In the past, the market for nickel sulfate was largely driven by the plating industry and non-Li-ion battery applications, such as NiMH and NiCd batteries, but year-over-year growth in these areas has stagnated. Since 2014, owing to the mass production of Li-ion batteries and the popularity of ternary cathode materials (composed of nickel, cobalt, manganese or aluminum) in portable electronics and EVs, the consumption of nickel sulfate has markedly increased as requirements for Li-ion batteries have grown.
Over the next decade, Roskill forecasts an explosive growth rate for the consumption of nickel in batteries (mostly in the form of nickel sulfate). Such demand growth will be supported not only by the uptake of EVs and by their growing energy capacity, but also by the greater use of nickel-rich cathode materials to improve the energy density of EV batteries. As a result, Roskill believes battery applications may have the potential to be the second-largest application of nickel after stainless steel by 2029.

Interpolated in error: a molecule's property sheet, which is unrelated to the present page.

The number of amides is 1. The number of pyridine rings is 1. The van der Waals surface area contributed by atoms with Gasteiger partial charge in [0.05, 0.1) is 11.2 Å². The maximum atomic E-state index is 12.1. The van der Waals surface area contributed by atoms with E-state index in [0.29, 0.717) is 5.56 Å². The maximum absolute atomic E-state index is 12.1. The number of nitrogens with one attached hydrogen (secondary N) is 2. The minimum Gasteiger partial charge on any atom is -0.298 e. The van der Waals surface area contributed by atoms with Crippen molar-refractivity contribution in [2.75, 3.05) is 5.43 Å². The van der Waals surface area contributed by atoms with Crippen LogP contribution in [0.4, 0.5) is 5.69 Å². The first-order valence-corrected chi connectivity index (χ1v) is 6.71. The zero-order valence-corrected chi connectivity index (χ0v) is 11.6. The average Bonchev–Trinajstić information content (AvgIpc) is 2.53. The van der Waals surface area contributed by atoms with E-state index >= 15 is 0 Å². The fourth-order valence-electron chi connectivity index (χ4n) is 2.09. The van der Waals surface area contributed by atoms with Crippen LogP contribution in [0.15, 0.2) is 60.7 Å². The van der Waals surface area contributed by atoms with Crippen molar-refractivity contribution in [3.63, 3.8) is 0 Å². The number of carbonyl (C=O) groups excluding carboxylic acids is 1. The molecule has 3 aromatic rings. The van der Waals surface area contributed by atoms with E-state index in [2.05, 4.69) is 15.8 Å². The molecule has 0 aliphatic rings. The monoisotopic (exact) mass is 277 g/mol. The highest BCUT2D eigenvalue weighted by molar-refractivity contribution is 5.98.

However, the report cautions, the road will be a bumpy one. Primary nickel demand from the battery sector grew more slowly in 2019 than in 2018, due mainly to lower EV sales growth following the Chinese government’s reduction of EV subsidies. The long-term outlook for nickel demand in batteries remains strong, but over the shorter term, more sluggish EV demand growth and a slower-than-expected adoption of NCM811 technologies will keep consumption growth rates in check.
To meet the forecasted demand levels, a significant volume of new nickel sulfate units will need to be produced from primary nickel feedstock sources such as intermediates and Class I nickel, as well as recycling various residues and scrap materials.
Recent policy changes in the EV space, compounded with the emerging uncertainty in global macroeconomy under the COVID-19 pandemic may bring more volatility to the nickel sulfate market, Roskill said.